EARLY DAYS OF HUMANISM
Jessica Goodrich won her battle with Jason Hilgard over the future of the Humanists. She and Brian Chang were free to create the Humanist community in the image of what they believed Julius Schumacher had wanted.
Jessica's Humanist orthodoxy went beyond the fundamental principle of avoiding all genetic modification of an embryo. She was determined that the Humanist communities at Tuckers Corner and elsewhere in the world would put into practice all the theories and ideas laid out by Julius Schumacher in his book, On Being Human. This meant that the community's culture was inextricably woven around the respect for the indigenous spirit-based cultures that Julius had described so ardently in his book.
Jessica Goodrich got her way. The Humanist community that she had established at Tuckers Corner made no compromises. In the first few years of the community's existence, there was a fair amount of coming and going. Idealistic young couples would move into the community, driven by a desire to keep their human souls intact and to pass this treasure on to their next generation. Just as frequently, embittered young parents would leave Tuckers Corner as they became conscious of the great sacrifice they were being asked to make to keep their offspring's humanity intact.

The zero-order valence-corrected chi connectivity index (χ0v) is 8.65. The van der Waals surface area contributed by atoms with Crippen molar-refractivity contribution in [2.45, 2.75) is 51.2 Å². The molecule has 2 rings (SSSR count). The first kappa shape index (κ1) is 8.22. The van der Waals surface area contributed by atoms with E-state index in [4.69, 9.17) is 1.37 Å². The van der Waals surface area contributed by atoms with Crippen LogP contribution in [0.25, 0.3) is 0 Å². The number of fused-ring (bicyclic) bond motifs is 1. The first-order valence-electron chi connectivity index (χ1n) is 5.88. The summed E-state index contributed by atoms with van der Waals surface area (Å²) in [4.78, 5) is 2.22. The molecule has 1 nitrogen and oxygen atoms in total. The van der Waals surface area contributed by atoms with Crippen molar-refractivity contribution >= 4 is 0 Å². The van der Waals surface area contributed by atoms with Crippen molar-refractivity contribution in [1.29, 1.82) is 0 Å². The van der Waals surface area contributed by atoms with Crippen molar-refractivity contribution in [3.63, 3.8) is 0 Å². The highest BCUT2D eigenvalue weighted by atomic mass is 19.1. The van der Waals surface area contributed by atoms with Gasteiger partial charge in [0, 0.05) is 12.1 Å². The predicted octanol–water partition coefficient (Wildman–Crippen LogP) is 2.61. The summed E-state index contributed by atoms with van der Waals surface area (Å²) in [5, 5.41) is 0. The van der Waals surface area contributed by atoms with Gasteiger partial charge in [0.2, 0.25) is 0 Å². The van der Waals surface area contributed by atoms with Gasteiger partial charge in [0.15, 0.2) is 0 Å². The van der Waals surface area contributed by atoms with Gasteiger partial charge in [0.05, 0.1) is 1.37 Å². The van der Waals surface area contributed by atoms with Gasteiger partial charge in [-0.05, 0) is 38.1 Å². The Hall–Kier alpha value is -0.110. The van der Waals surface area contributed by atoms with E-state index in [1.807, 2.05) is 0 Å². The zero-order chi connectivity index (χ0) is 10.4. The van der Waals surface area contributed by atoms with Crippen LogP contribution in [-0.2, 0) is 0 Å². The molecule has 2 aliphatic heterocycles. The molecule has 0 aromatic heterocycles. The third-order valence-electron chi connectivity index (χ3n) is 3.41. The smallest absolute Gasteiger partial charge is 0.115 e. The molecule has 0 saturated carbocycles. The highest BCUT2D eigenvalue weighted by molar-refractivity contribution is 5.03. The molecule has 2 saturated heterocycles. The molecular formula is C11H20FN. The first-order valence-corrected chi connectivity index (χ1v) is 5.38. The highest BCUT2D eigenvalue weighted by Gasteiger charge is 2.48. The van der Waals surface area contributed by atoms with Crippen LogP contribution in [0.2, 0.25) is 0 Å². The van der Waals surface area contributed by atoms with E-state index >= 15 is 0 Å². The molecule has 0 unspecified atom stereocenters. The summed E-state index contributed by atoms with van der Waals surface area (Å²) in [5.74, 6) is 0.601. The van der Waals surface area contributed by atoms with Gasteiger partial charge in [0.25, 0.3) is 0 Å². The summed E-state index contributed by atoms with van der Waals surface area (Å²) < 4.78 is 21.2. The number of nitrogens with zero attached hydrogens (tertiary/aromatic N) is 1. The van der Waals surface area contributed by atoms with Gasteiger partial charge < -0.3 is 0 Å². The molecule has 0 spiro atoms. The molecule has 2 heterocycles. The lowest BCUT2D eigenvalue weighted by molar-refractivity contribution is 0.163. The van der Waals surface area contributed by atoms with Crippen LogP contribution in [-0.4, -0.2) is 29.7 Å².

Early on, Jessica realized that the values and habits of the Humanist movement were so incompatible with modern society, that the only way the movement could survive was for the Humanists to live their lives together within shared communities.
She used a great deal of her personal wealth to buy tracts of land close to the regions with the highest concentrations of Humanists, and then spent many years organizing the laborious process of building the infrastructure for these communities: obtaining local planning permission, laying utilities, paving roads, and ultimately, building houses.
Over the years, communities were established in Tuckers Corner in New York State, the Russian River in Northern California, and along the Pojoaque Creek, between Santa Fe and Taos in New Mexico. Worldwide, other communities were established in Wales, Brittany in France, Argentina and Australia.
The total number of committed Humanists who moved into these communities peaked at around fifty thousand, but as the years passed, many people found themselves unwilling to maintain a radically different lifestyle, and the worldwide numbers ultimately stabilized at around thirty thousand.